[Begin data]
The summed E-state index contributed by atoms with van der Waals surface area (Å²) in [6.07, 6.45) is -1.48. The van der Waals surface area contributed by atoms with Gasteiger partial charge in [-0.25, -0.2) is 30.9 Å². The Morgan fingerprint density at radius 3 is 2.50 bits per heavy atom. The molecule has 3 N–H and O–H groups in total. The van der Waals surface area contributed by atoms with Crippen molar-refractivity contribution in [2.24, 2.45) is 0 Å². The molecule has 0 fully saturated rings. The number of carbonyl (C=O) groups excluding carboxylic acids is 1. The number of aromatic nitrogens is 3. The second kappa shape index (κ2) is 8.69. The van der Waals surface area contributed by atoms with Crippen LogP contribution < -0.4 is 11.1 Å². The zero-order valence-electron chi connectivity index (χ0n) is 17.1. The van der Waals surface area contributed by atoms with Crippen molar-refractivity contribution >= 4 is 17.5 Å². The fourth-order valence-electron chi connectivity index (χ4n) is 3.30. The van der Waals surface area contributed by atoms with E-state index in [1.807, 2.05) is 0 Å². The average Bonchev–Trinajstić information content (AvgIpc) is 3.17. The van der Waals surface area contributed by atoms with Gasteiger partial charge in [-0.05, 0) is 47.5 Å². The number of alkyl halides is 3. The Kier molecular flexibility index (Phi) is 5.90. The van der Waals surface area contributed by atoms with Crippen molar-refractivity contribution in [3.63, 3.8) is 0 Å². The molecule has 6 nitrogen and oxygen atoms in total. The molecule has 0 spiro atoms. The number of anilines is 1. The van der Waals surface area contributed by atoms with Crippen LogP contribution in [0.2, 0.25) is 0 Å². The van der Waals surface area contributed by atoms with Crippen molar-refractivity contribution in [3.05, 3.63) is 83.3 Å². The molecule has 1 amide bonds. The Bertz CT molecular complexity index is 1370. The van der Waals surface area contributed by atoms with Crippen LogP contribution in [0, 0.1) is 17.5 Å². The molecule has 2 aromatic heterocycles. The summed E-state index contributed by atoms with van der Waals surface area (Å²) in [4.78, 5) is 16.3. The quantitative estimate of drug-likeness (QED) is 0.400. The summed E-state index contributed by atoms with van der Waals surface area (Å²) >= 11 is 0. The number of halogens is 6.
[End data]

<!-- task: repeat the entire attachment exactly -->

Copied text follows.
The summed E-state index contributed by atoms with van der Waals surface area (Å²) in [6.07, 6.45) is -1.48. The van der Waals surface area contributed by atoms with Gasteiger partial charge in [-0.25, -0.2) is 30.9 Å². The Morgan fingerprint density at radius 3 is 2.50 bits per heavy atom. The molecule has 3 N–H and O–H groups in total. The van der Waals surface area contributed by atoms with Crippen molar-refractivity contribution in [2.24, 2.45) is 0 Å². The molecule has 0 fully saturated rings. The number of carbonyl (C=O) groups excluding carboxylic acids is 1. The number of aromatic nitrogens is 3. The second kappa shape index (κ2) is 8.69. The van der Waals surface area contributed by atoms with Crippen LogP contribution < -0.4 is 11.1 Å². The zero-order valence-electron chi connectivity index (χ0n) is 17.1. The van der Waals surface area contributed by atoms with Crippen molar-refractivity contribution >= 4 is 17.5 Å². The fourth-order valence-electron chi connectivity index (χ4n) is 3.30. The van der Waals surface area contributed by atoms with E-state index in [1.807, 2.05) is 0 Å². The average Bonchev–Trinajstić information content (AvgIpc) is 3.17. The van der Waals surface area contributed by atoms with Gasteiger partial charge in [-0.05, 0) is 47.5 Å². The number of alkyl halides is 3. The Kier molecular flexibility index (Phi) is 5.90. The van der Waals surface area contributed by atoms with Crippen molar-refractivity contribution in [3.63, 3.8) is 0 Å². The molecule has 6 nitrogen and oxygen atoms in total. The molecule has 0 spiro atoms. The number of anilines is 1. The van der Waals surface area contributed by atoms with Crippen LogP contribution in [0.2, 0.25) is 0 Å². The van der Waals surface area contributed by atoms with Crippen molar-refractivity contribution in [3.05, 3.63) is 83.3 Å². The molecule has 1 amide bonds. The Bertz CT molecular complexity index is 1370. The van der Waals surface area contributed by atoms with Crippen LogP contribution in [0, 0.1) is 17.5 Å². The molecule has 2 aromatic heterocycles. The summed E-state index contributed by atoms with van der Waals surface area (Å²) in [4.78, 5) is 16.3. The quantitative estimate of drug-likeness (QED) is 0.400. The summed E-state index contributed by atoms with van der Waals surface area (Å²) >= 11 is 0. The number of halogens is 6.